In terms of the Companies Act, who was the accounting officer of PRASA as the AGCEO had said the chairman and the Risk Committee chairperson were responsible for dealing with Werksmans? What had been the authority or the basis of that decision as it was irregular in terms of Mr Ramatlakane’s understanding
It would be useful for the Committee to be made familiar with who ran Forefront Solutions and to be appraised of a copy of the motivation used that enabled no tendering process before it had been appointed.
When the luxury company car had been in use there were tax implications, which was why the South African Revenue Services (SARS) was strict about ensuring delineation of activities; possibly an answer even in writing would be useful as to what had been found to be things that would have to be removed from the logbook, if the Committee wanted to see it.
The records before the Committee regarding the resolutions and implementation of BoC fee increases for extraordinary sittings had been signed by two board members and the former AGCEO without there being any space where the Minister would have been able to sign as the shareholder. The anomaly was that a BoC could not approve its own expenses. As soon as that happened that would call into question the fee increases of the BoC.
The BoC had told the Committee to trust it when reporting on the 11 September 2015 but the Committee had had to drag the information out of the BoC for the policy decision on the fee increments for directors, seemingly as it had not been meant for transparency. The total for those payments was R3 million, where was that money coming from? How was the Committee to then trust the BoC? That was also why the Committee had required the presence of the CFO.
Sooner or later the Committee would have to be told how PRASA planned to lease locomotives from Transnet as the AGCEO had lamented the fact that Opex had not been meant for that. Previously PRASA had reported that it was struggling to pay its suppliers within the stipulated 30 days.
Mr Ramatlakane wanted clarity on why ‘in committee meetings’ excluded the AGCEO as there could not be a BoC without that official. As such, he also wanted that provision to be given to the Committee. He also reminded PRASA that the BoC resolution had not been submitted yet to the Committee.
Mr Sibande said that the AGCEO said he had attended the 16 August 2016 meeting, though he had not been aware of the resolution to have him dismissed; that confused Mr Sibande. Was the car which was being used by the BoC chairman part of the three luxury vehicles or an additional one?
How long had been the investigation by Werksmans and what criteria had been used to determine how much PRASA was liable for in invoices?
PRASA had to note that though the ANC was the ruling party, it would not keep quiet about wrongdoing. The party had cautioned PRASA at the beginning of the investigation about press statements that could not be substantiated.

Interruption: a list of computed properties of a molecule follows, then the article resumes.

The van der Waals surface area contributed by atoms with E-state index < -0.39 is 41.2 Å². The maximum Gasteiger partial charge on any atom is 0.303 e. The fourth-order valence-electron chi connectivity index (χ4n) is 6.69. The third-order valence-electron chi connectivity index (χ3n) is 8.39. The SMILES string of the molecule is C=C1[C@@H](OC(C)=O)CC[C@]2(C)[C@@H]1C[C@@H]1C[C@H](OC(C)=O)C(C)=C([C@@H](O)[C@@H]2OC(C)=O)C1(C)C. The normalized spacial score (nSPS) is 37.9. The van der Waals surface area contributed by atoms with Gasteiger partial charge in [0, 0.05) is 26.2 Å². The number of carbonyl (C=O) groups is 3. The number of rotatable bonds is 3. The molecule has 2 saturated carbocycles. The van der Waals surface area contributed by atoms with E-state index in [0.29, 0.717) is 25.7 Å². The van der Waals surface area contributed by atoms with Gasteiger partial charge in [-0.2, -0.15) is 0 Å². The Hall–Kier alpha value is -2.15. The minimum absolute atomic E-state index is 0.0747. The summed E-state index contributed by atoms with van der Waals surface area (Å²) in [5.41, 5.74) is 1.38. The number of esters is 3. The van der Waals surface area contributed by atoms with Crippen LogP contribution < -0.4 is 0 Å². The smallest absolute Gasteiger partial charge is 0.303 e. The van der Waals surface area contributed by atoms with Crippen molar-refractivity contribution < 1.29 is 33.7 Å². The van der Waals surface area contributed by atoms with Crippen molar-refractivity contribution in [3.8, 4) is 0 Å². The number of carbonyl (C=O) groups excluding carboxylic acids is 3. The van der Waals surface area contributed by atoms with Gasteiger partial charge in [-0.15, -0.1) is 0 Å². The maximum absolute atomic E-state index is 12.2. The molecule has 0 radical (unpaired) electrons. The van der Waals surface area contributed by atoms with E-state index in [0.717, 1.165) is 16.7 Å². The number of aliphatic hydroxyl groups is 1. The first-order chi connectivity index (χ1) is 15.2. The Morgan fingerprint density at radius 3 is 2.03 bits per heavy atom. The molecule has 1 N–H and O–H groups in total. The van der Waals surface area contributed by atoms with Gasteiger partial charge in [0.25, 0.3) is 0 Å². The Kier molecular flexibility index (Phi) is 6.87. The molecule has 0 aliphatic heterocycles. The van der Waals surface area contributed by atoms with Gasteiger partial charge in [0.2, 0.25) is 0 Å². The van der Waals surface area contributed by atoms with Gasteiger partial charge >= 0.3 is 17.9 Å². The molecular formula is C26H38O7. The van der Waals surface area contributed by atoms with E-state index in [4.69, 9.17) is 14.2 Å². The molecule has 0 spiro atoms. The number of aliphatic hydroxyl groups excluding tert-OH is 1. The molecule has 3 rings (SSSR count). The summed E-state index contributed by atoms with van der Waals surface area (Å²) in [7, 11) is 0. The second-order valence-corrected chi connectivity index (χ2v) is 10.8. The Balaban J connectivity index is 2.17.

Ms Xego proposed that the AGCEO do an audit of all PRASA employees against what was on the structure.
Ms Carter added that she would request PRASA to submit to the Committee before the future meeting on Metrorail matters, a schedule of all disciplinary proceedings with the suspension periods of those suspended, salaries paid whilst on suspension and the reasons thereof; the CCMA rulings and the implementation table alluded to by the AGCEO. On the outstanding documentation for BoC meetings, she requested the Committee be provided with agendas, minutes of meetings and the attendance registers.
Mr Hunsinger said there was no question about the importance of managing volatility of monetary processes through hedging and that since that was a prerogative of an organisation on whether to hedge or not he was satisfied with PRASA’s responses on that. His original question was about the statement made the previous day that everything was on course at PRASA. Looking at the delivery sequence of what had been promised in prior meetings on the number of locomotives and coaches expected at particular times in that sequence; that had created expectations from the public about the operational management of passenger rail services to then expect an increase in capacity and service delivery by a certain date. As to how those had been affected by what actually had transpired to date was what Mr Hunsinger had been interested in. PRASA could not say it was on course and the Committee certainly had more insight than to accept such a blanket statement from PRASA. As a result he was recommending that PRASA submit a revised schedule compared to that which had been submitted, as a lot had transpired in the interim including court cases and other factors. There had to be a plan B; management structures could not be expected to wait whilst battling the operational situation whilst PRASA SM was playing around with about three to four scenarios over which there was uncertainty. There had to be a plan B and C and D as the Committee was not impressing upon PRASA to give over its manufacturing aspirations to Transnet but there was assistance. There were big financial implications in all of those scenarios. For example if the court action was lost or even won: the trains would have to be returned in the condition they had been received in. There were damaged locomotives and there were financial implications in that. There had to be contingencies for all of that.